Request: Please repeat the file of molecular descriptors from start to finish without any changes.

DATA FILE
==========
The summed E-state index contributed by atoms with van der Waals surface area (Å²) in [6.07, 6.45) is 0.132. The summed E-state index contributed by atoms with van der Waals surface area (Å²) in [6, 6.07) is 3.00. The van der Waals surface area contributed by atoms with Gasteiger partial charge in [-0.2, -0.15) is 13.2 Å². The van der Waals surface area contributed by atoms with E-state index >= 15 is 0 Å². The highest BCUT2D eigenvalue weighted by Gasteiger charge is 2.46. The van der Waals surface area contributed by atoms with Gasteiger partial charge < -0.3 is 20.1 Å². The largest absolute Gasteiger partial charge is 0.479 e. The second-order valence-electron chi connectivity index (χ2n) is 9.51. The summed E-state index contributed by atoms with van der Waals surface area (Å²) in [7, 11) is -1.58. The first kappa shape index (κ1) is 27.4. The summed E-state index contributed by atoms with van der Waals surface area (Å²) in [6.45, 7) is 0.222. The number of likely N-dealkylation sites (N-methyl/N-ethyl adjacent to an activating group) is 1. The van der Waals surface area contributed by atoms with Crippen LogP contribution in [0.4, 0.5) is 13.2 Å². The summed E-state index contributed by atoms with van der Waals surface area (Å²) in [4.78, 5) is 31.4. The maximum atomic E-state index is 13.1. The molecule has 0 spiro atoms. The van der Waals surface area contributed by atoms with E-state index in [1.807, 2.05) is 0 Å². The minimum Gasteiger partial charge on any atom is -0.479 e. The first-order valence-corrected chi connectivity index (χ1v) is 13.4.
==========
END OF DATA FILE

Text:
The summed E-state index contributed by atoms with van der Waals surface area (Å²) in [6.07, 6.45) is 0.132. The summed E-state index contributed by atoms with van der Waals surface area (Å²) in [6, 6.07) is 3.00. The van der Waals surface area contributed by atoms with Gasteiger partial charge in [-0.2, -0.15) is 13.2 Å². The van der Waals surface area contributed by atoms with E-state index >= 15 is 0 Å². The highest BCUT2D eigenvalue weighted by Gasteiger charge is 2.46. The van der Waals surface area contributed by atoms with Gasteiger partial charge < -0.3 is 20.1 Å². The largest absolute Gasteiger partial charge is 0.479 e. The second-order valence-electron chi connectivity index (χ2n) is 9.51. The summed E-state index contributed by atoms with van der Waals surface area (Å²) in [7, 11) is -1.58. The first kappa shape index (κ1) is 27.4. The summed E-state index contributed by atoms with van der Waals surface area (Å²) in [6.45, 7) is 0.222. The number of likely N-dealkylation sites (N-methyl/N-ethyl adjacent to an activating group) is 1. The van der Waals surface area contributed by atoms with Crippen LogP contribution in [0.4, 0.5) is 13.2 Å². The summed E-state index contributed by atoms with van der Waals surface area (Å²) in [4.78, 5) is 31.4. The maximum atomic E-state index is 13.1. The molecule has 0 spiro atoms. The van der Waals surface area contributed by atoms with E-state index in [1.807, 2.05) is 0 Å². The minimum Gasteiger partial charge on any atom is -0.479 e. The first-order valence-corrected chi connectivity index (χ1v) is 13.4.